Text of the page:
When the museum was founded in 1974, its collection consisted of only 140 objects, donated by the National Museum of Damascus and the National Museum of Aleppo. The current collection (from 2011) consists of some 25,000 objects, including the majority of the clay tablets found at Mari. The museum also holds many objects found by international teams of archaeologists at sites in the Upper Khabur area, such as Tell Beydar, Tell Brak, Tell Leilan and Tell Mozan. The Euphrates Valley southeast of Deir ez-Zor is represented with objects from the Classical site of Dura-Europos, which was once a border city of the Roman Empire.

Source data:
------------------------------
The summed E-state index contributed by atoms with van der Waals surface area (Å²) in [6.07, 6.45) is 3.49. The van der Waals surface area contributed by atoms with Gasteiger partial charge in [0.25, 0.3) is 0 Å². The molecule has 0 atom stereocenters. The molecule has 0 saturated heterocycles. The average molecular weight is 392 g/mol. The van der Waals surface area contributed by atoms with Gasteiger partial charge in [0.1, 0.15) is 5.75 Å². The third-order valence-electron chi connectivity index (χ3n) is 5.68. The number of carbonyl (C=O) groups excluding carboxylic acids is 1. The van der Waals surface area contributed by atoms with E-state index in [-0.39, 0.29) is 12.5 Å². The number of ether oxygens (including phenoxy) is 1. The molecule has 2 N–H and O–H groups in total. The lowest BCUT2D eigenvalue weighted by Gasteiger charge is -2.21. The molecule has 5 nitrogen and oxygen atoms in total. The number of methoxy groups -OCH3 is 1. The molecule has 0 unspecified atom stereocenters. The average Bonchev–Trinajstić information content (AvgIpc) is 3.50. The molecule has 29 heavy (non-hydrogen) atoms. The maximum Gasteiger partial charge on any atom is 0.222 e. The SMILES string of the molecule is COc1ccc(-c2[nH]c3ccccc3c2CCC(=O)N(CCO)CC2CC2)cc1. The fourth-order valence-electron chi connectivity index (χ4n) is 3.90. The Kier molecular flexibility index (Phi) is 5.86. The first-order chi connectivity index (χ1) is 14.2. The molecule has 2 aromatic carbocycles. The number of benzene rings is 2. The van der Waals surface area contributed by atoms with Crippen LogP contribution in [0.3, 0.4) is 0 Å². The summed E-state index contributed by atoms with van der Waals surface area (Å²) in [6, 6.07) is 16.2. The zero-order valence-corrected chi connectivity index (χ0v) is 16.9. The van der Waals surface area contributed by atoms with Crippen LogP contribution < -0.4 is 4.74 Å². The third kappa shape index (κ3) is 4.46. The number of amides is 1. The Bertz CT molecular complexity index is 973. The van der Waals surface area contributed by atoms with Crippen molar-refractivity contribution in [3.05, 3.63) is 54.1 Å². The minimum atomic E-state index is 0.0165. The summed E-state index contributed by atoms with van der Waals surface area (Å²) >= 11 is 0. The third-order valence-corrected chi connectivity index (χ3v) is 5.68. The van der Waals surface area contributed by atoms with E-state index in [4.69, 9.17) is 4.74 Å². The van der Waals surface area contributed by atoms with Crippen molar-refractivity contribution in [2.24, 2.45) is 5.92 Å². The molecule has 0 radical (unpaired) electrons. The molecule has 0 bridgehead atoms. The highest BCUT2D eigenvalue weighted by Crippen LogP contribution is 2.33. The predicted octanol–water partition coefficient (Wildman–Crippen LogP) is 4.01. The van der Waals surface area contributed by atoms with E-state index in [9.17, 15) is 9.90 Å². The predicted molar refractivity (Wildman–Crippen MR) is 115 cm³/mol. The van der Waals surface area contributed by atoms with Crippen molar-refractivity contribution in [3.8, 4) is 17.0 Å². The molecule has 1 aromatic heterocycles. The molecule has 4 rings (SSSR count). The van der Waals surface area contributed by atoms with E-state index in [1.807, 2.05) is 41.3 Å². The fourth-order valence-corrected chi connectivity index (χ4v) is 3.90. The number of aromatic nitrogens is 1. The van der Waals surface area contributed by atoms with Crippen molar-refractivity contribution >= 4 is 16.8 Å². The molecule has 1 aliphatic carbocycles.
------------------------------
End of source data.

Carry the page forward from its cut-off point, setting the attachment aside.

The exhibition halls cover an area of 1,600 square meters (17,000 sq ft) and are arranged around a courtyard. The construction of the new museum was a joint Syrian–German operation.
The collection is organized around five chronological themes: prehistory, ancient Syria (late fourth to first millennium BCE), the Classical period, the Islamic era and ethnography.